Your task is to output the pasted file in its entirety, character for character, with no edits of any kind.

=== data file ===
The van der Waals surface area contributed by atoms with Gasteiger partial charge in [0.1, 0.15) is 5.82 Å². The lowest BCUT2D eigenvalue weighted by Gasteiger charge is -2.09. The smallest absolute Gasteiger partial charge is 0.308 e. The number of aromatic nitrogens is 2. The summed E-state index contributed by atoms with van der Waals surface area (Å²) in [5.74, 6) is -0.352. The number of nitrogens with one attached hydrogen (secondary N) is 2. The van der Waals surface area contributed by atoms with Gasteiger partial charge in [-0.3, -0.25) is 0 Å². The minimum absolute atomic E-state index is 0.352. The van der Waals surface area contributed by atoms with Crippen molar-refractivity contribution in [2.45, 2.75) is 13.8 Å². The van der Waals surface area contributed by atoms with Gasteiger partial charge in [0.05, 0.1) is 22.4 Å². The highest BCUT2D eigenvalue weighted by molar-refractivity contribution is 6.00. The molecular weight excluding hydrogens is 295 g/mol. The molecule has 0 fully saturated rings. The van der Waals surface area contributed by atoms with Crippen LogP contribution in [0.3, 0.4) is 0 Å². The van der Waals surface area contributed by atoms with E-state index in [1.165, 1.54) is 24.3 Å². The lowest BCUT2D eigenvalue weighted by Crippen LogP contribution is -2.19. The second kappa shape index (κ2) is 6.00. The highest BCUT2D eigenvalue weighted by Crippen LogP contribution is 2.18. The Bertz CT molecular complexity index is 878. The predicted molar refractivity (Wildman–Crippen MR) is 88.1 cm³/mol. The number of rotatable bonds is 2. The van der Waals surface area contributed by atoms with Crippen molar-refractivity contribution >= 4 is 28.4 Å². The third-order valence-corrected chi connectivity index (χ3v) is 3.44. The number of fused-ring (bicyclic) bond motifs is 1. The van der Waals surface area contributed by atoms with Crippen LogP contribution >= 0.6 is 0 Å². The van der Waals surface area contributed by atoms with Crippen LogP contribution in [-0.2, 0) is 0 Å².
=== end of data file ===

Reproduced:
The van der Waals surface area contributed by atoms with Gasteiger partial charge in [0.1, 0.15) is 5.82 Å². The lowest BCUT2D eigenvalue weighted by Gasteiger charge is -2.09. The smallest absolute Gasteiger partial charge is 0.308 e. The number of aromatic nitrogens is 2. The summed E-state index contributed by atoms with van der Waals surface area (Å²) in [5.74, 6) is -0.352. The number of nitrogens with one attached hydrogen (secondary N) is 2. The van der Waals surface area contributed by atoms with Gasteiger partial charge in [-0.3, -0.25) is 0 Å². The minimum absolute atomic E-state index is 0.352. The van der Waals surface area contributed by atoms with Crippen molar-refractivity contribution in [2.45, 2.75) is 13.8 Å². The van der Waals surface area contributed by atoms with Gasteiger partial charge in [0.05, 0.1) is 22.4 Å². The highest BCUT2D eigenvalue weighted by molar-refractivity contribution is 6.00. The molecular weight excluding hydrogens is 295 g/mol. The molecule has 0 fully saturated rings. The van der Waals surface area contributed by atoms with Crippen LogP contribution in [0.3, 0.4) is 0 Å². The van der Waals surface area contributed by atoms with E-state index in [1.165, 1.54) is 24.3 Å². The lowest BCUT2D eigenvalue weighted by Crippen LogP contribution is -2.19. The second kappa shape index (κ2) is 6.00. The highest BCUT2D eigenvalue weighted by Crippen LogP contribution is 2.18. The Bertz CT molecular complexity index is 878. The predicted molar refractivity (Wildman–Crippen MR) is 88.1 cm³/mol. The number of rotatable bonds is 2. The van der Waals surface area contributed by atoms with Crippen molar-refractivity contribution >= 4 is 28.4 Å². The third-order valence-corrected chi connectivity index (χ3v) is 3.44. The number of fused-ring (bicyclic) bond motifs is 1. The van der Waals surface area contributed by atoms with Crippen LogP contribution >= 0.6 is 0 Å². The van der Waals surface area contributed by atoms with Crippen LogP contribution in [-0.2, 0) is 0 Å².